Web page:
BROOKINGS, S.D. — The Center of Excellence for Bison Studies is nearing its two-year anniversary, having been established in the Fall of 2020 as a partnership between South Dakota State University, the National Bison Association, and the National Buffalo Foundation. The Center, housed at SDSU’s West River Research & Extension office in Rapid City, was formed in response to the bison industry’s aspiration to advance research and education efforts.
Shortly after its launch, the Center announced the start of an annual competitive grants program to fund research and outreach projects that align with bison industry priorities such as animal health and nutrition, end-products and marketing, cultural aspects, educational outreach, and ecological impacts. In 2021, the Center announced support for eight selected projects:
- A baseline inventory assessment of biological and cultural impacts of buffalo restoration in Indian country (InterTribal Buffalo Council)
- An integrated approach to assess parasite burden and anthelmintic treatment success in North American bison (Kansas State University)
- Benchmarking live animal and carcass quality outcomes at slaughter to identify factors impacting bison carcass value (Colorado State University)
- Bison on the move: How translocations affect bison production and disease prevalence across space, time, and organization (South Dakota State University)
- Characterization of bovine viral diarrhea virus (BVDV) in bison (South Dakota State University)
- Comparison of ground nesting bee (Apoidea) abundance and diversity between bison wallows and adjacent prairie (USDA – Agricultural Research Service)
- Habitat use and avoidance in a large, patchy landscape by American plains bison: Implications for management and conservation of the species (University of Nebraska – Kearney)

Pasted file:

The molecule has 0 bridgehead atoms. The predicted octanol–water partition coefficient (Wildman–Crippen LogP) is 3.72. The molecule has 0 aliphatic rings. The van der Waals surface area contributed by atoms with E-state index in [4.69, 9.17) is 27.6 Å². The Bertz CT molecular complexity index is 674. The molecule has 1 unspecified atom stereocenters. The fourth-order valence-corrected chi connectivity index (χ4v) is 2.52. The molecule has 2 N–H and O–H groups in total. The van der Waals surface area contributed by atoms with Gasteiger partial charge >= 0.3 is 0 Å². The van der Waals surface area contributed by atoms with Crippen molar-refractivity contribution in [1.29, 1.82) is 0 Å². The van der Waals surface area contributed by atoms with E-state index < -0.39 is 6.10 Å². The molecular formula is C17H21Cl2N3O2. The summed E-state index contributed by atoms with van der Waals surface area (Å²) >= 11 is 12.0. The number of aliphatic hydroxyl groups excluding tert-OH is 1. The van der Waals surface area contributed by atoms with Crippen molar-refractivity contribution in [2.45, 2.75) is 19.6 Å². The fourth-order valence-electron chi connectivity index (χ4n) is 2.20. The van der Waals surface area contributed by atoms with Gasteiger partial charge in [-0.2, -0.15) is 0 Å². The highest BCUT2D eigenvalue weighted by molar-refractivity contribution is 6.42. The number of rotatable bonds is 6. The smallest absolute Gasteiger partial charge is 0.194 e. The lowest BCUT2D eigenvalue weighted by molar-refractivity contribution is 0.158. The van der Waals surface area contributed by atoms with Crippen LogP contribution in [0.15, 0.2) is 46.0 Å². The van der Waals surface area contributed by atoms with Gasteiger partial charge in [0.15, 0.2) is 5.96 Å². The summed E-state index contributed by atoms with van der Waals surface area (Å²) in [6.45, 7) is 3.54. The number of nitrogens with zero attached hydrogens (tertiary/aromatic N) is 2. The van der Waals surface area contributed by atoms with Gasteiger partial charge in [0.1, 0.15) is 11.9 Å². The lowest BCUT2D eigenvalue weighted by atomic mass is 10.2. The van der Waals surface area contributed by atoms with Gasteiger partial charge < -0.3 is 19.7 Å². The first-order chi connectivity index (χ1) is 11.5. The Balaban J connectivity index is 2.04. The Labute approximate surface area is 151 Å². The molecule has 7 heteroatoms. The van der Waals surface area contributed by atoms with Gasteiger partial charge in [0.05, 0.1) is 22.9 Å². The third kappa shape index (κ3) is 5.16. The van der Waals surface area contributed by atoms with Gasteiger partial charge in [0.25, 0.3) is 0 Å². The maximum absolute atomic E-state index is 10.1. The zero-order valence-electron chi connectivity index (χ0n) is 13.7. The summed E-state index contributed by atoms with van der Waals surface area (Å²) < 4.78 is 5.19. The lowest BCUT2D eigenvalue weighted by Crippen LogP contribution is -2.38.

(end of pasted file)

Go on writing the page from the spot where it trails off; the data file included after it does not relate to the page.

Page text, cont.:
- Investigating the ruminal metagenome of grass-fed bison to uncover metabolic activities that impact the efficiency of forage utilization (South Dakota State University)
These projects are now entering their second year, with several expected to be completed by next summer.
In the second year of the grants program, the Center again received numerous applications from across the country that were highly competitive and addressed numerous issues important to the bison industry. The Center is excited to announce the two projects selected for funding in 2022:
- Assessing factors that influence the virulence of Mycoplasma bovis in bison (University of Wyoming)
- Investigating mineral and vitamin status and needs for bison (Colorado State University)
These new projects will continue to add to the volume of research being supported by the Center. Details and deadlines regarding next year’s competitive grant program are expected to be announced in early fall. For more information about these projects and other COE projects, visit us at www.sdstate.edu/bisoncoe or contact Center Director Kristi Cammack at firstname.lastname@example.org or 605-394-2236.
— SDSU Extension